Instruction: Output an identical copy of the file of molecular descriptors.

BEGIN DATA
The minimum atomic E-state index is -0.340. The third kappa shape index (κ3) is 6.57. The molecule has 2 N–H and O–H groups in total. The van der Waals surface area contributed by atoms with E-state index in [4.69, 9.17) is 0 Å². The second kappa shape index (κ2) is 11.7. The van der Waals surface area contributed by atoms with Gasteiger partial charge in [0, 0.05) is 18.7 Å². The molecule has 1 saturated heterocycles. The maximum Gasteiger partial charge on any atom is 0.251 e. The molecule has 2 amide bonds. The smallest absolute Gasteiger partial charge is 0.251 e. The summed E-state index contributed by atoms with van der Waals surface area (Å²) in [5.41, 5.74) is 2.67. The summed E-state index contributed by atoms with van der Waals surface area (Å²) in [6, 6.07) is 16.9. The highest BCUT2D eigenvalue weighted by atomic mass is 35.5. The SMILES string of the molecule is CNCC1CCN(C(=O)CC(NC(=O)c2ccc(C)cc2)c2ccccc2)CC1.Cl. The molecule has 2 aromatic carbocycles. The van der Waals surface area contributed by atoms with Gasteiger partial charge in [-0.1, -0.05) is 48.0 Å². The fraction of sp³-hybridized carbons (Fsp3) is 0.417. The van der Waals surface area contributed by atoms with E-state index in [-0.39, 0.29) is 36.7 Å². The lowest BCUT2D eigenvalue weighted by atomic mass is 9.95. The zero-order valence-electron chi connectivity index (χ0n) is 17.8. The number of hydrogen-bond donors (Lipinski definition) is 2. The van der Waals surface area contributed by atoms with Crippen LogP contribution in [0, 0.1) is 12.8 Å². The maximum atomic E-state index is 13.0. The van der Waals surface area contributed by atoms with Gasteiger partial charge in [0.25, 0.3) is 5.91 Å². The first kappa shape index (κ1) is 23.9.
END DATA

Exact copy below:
The minimum atomic E-state index is -0.340. The third kappa shape index (κ3) is 6.57. The molecule has 2 N–H and O–H groups in total. The van der Waals surface area contributed by atoms with E-state index in [4.69, 9.17) is 0 Å². The second kappa shape index (κ2) is 11.7. The van der Waals surface area contributed by atoms with Gasteiger partial charge in [0, 0.05) is 18.7 Å². The molecule has 1 saturated heterocycles. The maximum Gasteiger partial charge on any atom is 0.251 e. The molecule has 2 amide bonds. The smallest absolute Gasteiger partial charge is 0.251 e. The summed E-state index contributed by atoms with van der Waals surface area (Å²) in [5.41, 5.74) is 2.67. The summed E-state index contributed by atoms with van der Waals surface area (Å²) in [6, 6.07) is 16.9. The highest BCUT2D eigenvalue weighted by atomic mass is 35.5. The SMILES string of the molecule is CNCC1CCN(C(=O)CC(NC(=O)c2ccc(C)cc2)c2ccccc2)CC1.Cl. The molecule has 2 aromatic carbocycles. The van der Waals surface area contributed by atoms with Gasteiger partial charge in [-0.1, -0.05) is 48.0 Å². The fraction of sp³-hybridized carbons (Fsp3) is 0.417. The van der Waals surface area contributed by atoms with E-state index in [-0.39, 0.29) is 36.7 Å². The lowest BCUT2D eigenvalue weighted by atomic mass is 9.95. The zero-order valence-electron chi connectivity index (χ0n) is 17.8. The number of hydrogen-bond donors (Lipinski definition) is 2. The van der Waals surface area contributed by atoms with Crippen LogP contribution in [0, 0.1) is 12.8 Å². The maximum atomic E-state index is 13.0. The van der Waals surface area contributed by atoms with Gasteiger partial charge in [0.25, 0.3) is 5.91 Å². The first kappa shape index (κ1) is 23.9.